Whilst I fully acknowledge it is not yet a perfect system – far from it – despite the challenges we have faced, our overall experience and the feedback we have had from the families, has been of a much more positive way of working – the children, their needs and their outcomes are now much more at the forefront. Let me tell you our successes, challenges and next steps…………………..

As a Manchester headteacher I was pleased that the Local Authority took a proactive approach. They had been a pathfinder for the reforms for young people with SEN from 16 – 25, but also established a multi-agency working party during summer 2014 to prepare for implementation of the reforms the following September.I was pleased to be invited to represent the special school sector in this group. During this term we also wished to be proactive as a school – training key staff in person centred planning and identifying a small cohort of families for us to pilot the revised annual review process. Where ever possible we already included our pupils in annual reviews and they prepared their own report prior to the meetings using symbol communication where needed. We set about updating our pupil booklet however in line with person centred planning tools and requirements for what was then the draft Code of Practice as well as establishing a parent voice booklet.

As a special school, all of our children have already had a statement of special educational needs so our year has been one of conversions of statements to Education, Health, Care Plans. We embarked on an ambitious programme to complete conversions for all of our 93 children in one year!

Our key successes

  • The annual review meetings in the new person centred format have been fantastic! They are very child centred and we have had much more open, honest and informative discussions enabling us to establish meaningful and relevant outcomes for the children and their families. The feedback we have received from parents / carers have included these comments in the most recent parent / carer questionnaire:

‘I think the way the new EHCP have been conducted was a lovely change. Having everyone to contribute was effective and positive.’

‘School meetings have always been informative. The teachers have always wanted to know my thoughts and feelings on subjects that have been discussed.’

  • As already mentioned, pupil voice has always been important but we have worked hard on developing further the tools the children have to express their views  and they continue to amaze us with their ability  to express their likes, dislikes, aspirations for the future and what others can do to help them using their pupil views booklet as a framework. Parents / carers too we have found have valued the family views booklet to help them prepare for discussions in the reviews
  • We grappled with how we relate the outcomes set in the annual reviews / EHCP match to our existing Individual Education Plan programme in which personalised targets focussed on ‘barriers to learning’ are established. The timing of the two things were not marrying therefore the process was not co-ordinated enough. We needed to find a way of setting targets following annual reviews and making sure we follow up  on progress each term including parents / carers and other agencies. We have now established a programme of holding all annual reviews in the autumn term following which all pupils have personalised ‘My Learning Targets’ set using EHCP / annual review outcomes. These are then updated each term including feedback / discussion from parents / carers at parent’s evening and information from other agencies where appropriate and then updated / amended as necessary.
  • We are have worked closely with the high school which most of our pupils move to in terms of the transition reviews to ensure that the move from primary to high school is as smooth as possible for both the child and their family. We have recently included gaining pupil views on their transition programme into our questionnaires to see how prepared the pupils feel for their next stage of education and to inform any changes we might want / need to make to the process.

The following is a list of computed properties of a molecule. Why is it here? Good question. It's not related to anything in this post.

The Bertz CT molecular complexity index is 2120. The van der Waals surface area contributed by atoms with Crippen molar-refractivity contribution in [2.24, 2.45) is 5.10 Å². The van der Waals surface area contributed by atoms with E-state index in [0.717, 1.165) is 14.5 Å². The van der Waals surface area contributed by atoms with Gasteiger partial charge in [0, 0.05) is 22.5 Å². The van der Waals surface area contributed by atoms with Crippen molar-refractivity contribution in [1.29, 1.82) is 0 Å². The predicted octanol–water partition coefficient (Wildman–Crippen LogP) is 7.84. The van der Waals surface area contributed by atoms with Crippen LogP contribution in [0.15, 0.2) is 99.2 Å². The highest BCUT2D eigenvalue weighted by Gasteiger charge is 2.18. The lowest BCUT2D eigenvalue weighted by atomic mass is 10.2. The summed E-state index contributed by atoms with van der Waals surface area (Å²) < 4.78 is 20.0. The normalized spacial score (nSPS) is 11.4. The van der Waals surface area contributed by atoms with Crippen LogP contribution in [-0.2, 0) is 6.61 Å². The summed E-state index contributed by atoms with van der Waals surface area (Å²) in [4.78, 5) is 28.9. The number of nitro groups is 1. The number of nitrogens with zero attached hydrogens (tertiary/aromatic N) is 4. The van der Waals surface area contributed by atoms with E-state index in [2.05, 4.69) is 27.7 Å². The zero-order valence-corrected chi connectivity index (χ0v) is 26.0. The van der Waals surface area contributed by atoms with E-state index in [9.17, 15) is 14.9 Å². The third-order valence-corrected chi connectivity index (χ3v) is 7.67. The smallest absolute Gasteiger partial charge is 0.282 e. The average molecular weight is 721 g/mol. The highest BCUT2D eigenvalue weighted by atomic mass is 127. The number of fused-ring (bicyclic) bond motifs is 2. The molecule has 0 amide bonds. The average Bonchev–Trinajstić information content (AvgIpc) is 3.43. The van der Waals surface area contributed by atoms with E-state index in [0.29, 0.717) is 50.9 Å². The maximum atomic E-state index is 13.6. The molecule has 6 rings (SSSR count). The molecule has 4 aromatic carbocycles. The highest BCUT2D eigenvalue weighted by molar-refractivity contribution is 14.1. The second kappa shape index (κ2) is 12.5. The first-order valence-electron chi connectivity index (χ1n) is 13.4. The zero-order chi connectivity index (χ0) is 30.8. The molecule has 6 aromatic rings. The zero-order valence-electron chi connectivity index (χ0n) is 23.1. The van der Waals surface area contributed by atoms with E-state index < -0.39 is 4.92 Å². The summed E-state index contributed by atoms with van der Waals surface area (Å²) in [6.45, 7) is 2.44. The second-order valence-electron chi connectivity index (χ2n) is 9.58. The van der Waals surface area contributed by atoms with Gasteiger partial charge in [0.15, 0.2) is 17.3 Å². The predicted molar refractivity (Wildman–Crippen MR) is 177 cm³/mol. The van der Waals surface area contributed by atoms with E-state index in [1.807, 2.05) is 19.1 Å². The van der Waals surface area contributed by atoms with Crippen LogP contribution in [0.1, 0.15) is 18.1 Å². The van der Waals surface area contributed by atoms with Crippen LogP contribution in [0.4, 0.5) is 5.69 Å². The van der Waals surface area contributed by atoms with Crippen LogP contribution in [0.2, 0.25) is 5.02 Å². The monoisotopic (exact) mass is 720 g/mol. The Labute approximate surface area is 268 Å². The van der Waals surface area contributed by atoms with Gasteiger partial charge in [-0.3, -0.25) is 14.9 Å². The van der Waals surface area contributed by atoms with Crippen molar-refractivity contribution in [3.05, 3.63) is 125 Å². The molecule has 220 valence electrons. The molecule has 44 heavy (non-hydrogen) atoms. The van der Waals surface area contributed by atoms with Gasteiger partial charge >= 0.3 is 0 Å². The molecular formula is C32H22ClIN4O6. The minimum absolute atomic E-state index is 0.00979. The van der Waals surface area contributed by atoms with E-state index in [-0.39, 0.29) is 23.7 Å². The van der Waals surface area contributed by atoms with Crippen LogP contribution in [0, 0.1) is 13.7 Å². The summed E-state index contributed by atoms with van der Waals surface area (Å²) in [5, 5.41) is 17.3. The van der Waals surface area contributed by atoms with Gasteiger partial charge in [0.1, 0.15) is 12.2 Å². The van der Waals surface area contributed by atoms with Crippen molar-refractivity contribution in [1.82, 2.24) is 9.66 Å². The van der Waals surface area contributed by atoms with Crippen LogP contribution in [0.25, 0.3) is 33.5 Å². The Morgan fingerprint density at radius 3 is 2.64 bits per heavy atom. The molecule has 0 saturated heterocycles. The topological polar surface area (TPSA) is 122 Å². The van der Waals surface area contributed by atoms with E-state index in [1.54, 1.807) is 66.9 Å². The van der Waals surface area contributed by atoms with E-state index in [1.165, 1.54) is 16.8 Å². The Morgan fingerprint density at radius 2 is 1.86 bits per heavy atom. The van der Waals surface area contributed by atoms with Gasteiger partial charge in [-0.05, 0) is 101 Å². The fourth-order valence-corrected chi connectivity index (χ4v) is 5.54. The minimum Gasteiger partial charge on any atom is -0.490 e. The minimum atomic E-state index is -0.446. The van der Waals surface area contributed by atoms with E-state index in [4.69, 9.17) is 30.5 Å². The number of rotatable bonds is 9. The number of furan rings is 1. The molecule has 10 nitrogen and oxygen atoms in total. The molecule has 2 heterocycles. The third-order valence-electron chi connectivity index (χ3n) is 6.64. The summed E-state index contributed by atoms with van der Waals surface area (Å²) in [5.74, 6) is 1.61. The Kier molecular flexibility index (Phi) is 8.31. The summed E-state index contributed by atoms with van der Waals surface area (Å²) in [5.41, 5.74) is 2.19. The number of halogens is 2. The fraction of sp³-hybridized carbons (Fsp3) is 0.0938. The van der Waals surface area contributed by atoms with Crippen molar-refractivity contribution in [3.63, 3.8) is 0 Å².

• We have worked hard on the SEN Information report on our website – consulting with parents / carers on what they wanted included and trying to make it  as user friendly, informative, relevant and meaningful as possible

Our main challenges

Whilst the results of the changes have been mainly positive, I cannot pretend the year has been without it’s challenges – some of which we have resolved and some are work in progress!

  • Each of the annual reviews are taking much more time – on average one and a half hours, plus all the preparation time and putting together paper work afterwards. Not for one minute am I complaining about giving what is essential and valued time to the children and their families and as has been said, the meetings are one of the biggest successes, however, we feel that the meetings are important enough to ensure it is always a member of the senior management team which leads them, therefore, logistically it has placed a much bigger challenge on our time – not insurmountable but has needed lots of adjustments of roles / responsibilities and timetabling
  • The administration is a nightmare! We haven’t  got this one fully sorted yet and I would be delighted to know if anyone out there has cracked this? We are paying for additional admin time to minute the meetings, however, the meeting format does not lend itself well to direct minuting and doesn’t match directly to the paperwork required by the LA so is requiring a lot of additional time for us proof reading and amending after the meetings have finished
  • Multi- agency involvement continues to be a challenge – one of the central themes of the reforms is that it is a ‘health and care’ plan in addition to education. We have had lots of support from other agencies in trying to find ways forward and for the most part we are now getting multi-agency reports to be included in meetings. There are two key reasons for this challenge – one is that multi-agency team members are much less available than they were due to cut backs in services so often are not able to allocate the time to attend meetings. In addition, when are families are so complex and have many agencies involved, it is difficult to schedule meetings when everyone is available, even well in advance. Working with our multi agency teams we have had some improved success for the forthcoming year identifying the priorities for each child and who it is most essential to attend e.g. nurse, speech and lang therapist, with others contributing a report  – but as the discussion is so valuable at the meetings, in an ideal world they would all be there!

So our next steps……………

I think the honest answer is that it all continues to be work in progress!

Our programme of annual reviews for 2015 / 2016 is already in place and all members of multi-agency teams have had the dates. We will continue to be Passionate about ensuring our pupils achieve the best outcomes possible, be Respectful of all of the individual needs of the pupils and their families, be Organised in making sure everyone has the information they need to contribute, be Understanding of individual circumstances and how we can best support and be Dedicated in ensuring we are the best we can be. Camberwell Park continues to be a school to be PROUD of